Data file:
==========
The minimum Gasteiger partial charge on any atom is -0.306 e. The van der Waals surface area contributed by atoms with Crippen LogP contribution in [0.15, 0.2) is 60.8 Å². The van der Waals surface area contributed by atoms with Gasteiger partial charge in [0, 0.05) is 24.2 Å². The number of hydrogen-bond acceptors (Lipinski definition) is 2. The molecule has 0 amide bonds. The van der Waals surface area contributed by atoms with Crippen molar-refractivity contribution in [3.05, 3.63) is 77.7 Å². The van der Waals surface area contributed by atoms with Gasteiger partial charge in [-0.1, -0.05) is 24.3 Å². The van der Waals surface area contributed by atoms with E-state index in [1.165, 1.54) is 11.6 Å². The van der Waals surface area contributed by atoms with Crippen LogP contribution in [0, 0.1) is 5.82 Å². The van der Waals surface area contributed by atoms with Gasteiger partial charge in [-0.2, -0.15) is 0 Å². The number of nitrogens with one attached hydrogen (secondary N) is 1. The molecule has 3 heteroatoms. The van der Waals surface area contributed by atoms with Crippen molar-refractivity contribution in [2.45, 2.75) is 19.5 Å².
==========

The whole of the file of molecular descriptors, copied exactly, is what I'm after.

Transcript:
The minimum Gasteiger partial charge on any atom is -0.306 e. The van der Waals surface area contributed by atoms with Crippen LogP contribution in [0.15, 0.2) is 60.8 Å². The van der Waals surface area contributed by atoms with Gasteiger partial charge in [0, 0.05) is 24.2 Å². The number of hydrogen-bond acceptors (Lipinski definition) is 2. The molecule has 0 amide bonds. The van der Waals surface area contributed by atoms with Crippen molar-refractivity contribution in [3.05, 3.63) is 77.7 Å². The van der Waals surface area contributed by atoms with Gasteiger partial charge in [-0.1, -0.05) is 24.3 Å². The van der Waals surface area contributed by atoms with E-state index in [1.165, 1.54) is 11.6 Å². The van der Waals surface area contributed by atoms with Crippen LogP contribution in [0, 0.1) is 5.82 Å². The van der Waals surface area contributed by atoms with Gasteiger partial charge in [-0.2, -0.15) is 0 Å². The number of nitrogens with one attached hydrogen (secondary N) is 1. The molecule has 3 heteroatoms. The van der Waals surface area contributed by atoms with Crippen molar-refractivity contribution in [2.45, 2.75) is 19.5 Å².